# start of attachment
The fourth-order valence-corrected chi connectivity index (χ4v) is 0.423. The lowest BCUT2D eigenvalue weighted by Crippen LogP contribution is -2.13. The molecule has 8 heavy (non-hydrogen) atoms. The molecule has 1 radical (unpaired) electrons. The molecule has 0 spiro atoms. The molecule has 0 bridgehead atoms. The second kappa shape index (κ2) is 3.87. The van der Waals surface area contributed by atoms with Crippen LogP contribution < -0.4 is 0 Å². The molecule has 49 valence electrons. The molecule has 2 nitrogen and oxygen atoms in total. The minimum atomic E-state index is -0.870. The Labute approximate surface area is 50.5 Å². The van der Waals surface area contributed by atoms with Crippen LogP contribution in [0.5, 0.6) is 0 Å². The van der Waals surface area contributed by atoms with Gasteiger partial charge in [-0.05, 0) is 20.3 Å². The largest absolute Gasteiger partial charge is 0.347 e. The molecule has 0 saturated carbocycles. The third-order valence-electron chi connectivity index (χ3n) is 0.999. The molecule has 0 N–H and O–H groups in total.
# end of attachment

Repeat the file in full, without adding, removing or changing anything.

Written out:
The fourth-order valence-corrected chi connectivity index (χ4v) is 0.423. The lowest BCUT2D eigenvalue weighted by Crippen LogP contribution is -2.13. The molecule has 8 heavy (non-hydrogen) atoms. The molecule has 1 radical (unpaired) electrons. The molecule has 0 spiro atoms. The molecule has 0 bridgehead atoms. The second kappa shape index (κ2) is 3.87. The van der Waals surface area contributed by atoms with Crippen LogP contribution < -0.4 is 0 Å². The molecule has 49 valence electrons. The molecule has 2 nitrogen and oxygen atoms in total. The minimum atomic E-state index is -0.870. The Labute approximate surface area is 50.5 Å². The van der Waals surface area contributed by atoms with Crippen LogP contribution in [0.5, 0.6) is 0 Å². The van der Waals surface area contributed by atoms with Gasteiger partial charge in [-0.05, 0) is 20.3 Å². The largest absolute Gasteiger partial charge is 0.347 e. The molecule has 0 saturated carbocycles. The third-order valence-electron chi connectivity index (χ3n) is 0.999. The molecule has 0 N–H and O–H groups in total.